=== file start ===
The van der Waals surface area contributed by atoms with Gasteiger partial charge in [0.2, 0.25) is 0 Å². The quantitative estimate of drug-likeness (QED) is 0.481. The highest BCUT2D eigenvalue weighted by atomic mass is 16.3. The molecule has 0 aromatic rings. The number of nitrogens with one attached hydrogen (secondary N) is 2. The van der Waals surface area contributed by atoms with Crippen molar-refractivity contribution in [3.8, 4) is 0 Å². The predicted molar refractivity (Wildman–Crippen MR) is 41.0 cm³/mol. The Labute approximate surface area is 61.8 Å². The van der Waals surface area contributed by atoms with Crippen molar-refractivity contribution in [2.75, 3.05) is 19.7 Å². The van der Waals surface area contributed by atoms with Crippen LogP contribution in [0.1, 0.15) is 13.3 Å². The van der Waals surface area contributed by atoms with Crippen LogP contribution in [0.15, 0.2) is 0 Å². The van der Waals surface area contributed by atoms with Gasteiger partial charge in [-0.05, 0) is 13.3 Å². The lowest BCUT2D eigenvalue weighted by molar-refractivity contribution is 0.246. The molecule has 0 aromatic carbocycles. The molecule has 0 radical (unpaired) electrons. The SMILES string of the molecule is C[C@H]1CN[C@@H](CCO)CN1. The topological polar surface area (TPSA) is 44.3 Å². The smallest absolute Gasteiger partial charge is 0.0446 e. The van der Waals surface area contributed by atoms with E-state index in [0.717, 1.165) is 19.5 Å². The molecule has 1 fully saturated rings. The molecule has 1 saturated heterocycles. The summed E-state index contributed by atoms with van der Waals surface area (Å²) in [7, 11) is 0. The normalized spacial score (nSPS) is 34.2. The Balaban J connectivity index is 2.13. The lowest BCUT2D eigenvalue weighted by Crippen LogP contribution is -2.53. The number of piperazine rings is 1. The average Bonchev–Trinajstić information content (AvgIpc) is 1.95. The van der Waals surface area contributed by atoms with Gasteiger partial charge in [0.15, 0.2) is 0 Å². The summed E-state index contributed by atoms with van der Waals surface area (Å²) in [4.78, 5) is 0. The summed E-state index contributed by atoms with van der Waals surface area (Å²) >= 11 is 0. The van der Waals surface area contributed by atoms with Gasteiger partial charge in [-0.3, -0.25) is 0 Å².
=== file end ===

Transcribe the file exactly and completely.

The van der Waals surface area contributed by atoms with Gasteiger partial charge in [0.2, 0.25) is 0 Å². The quantitative estimate of drug-likeness (QED) is 0.481. The highest BCUT2D eigenvalue weighted by atomic mass is 16.3. The molecule has 0 aromatic rings. The number of nitrogens with one attached hydrogen (secondary N) is 2. The van der Waals surface area contributed by atoms with Crippen molar-refractivity contribution in [3.8, 4) is 0 Å². The predicted molar refractivity (Wildman–Crippen MR) is 41.0 cm³/mol. The Labute approximate surface area is 61.8 Å². The van der Waals surface area contributed by atoms with Crippen molar-refractivity contribution in [2.75, 3.05) is 19.7 Å². The van der Waals surface area contributed by atoms with Crippen LogP contribution in [0.1, 0.15) is 13.3 Å². The van der Waals surface area contributed by atoms with Crippen LogP contribution in [0.15, 0.2) is 0 Å². The van der Waals surface area contributed by atoms with Gasteiger partial charge in [-0.05, 0) is 13.3 Å². The lowest BCUT2D eigenvalue weighted by molar-refractivity contribution is 0.246. The molecule has 0 aromatic carbocycles. The molecule has 0 radical (unpaired) electrons. The SMILES string of the molecule is C[C@H]1CN[C@@H](CCO)CN1. The topological polar surface area (TPSA) is 44.3 Å². The smallest absolute Gasteiger partial charge is 0.0446 e. The van der Waals surface area contributed by atoms with E-state index in [0.717, 1.165) is 19.5 Å². The molecule has 1 fully saturated rings. The molecule has 1 saturated heterocycles. The summed E-state index contributed by atoms with van der Waals surface area (Å²) in [7, 11) is 0. The normalized spacial score (nSPS) is 34.2. The Balaban J connectivity index is 2.13. The lowest BCUT2D eigenvalue weighted by Crippen LogP contribution is -2.53. The number of piperazine rings is 1. The average Bonchev–Trinajstić information content (AvgIpc) is 1.95. The van der Waals surface area contributed by atoms with Gasteiger partial charge in [0.15, 0.2) is 0 Å². The summed E-state index contributed by atoms with van der Waals surface area (Å²) in [4.78, 5) is 0. The summed E-state index contributed by atoms with van der Waals surface area (Å²) >= 11 is 0. The van der Waals surface area contributed by atoms with Gasteiger partial charge in [-0.3, -0.25) is 0 Å².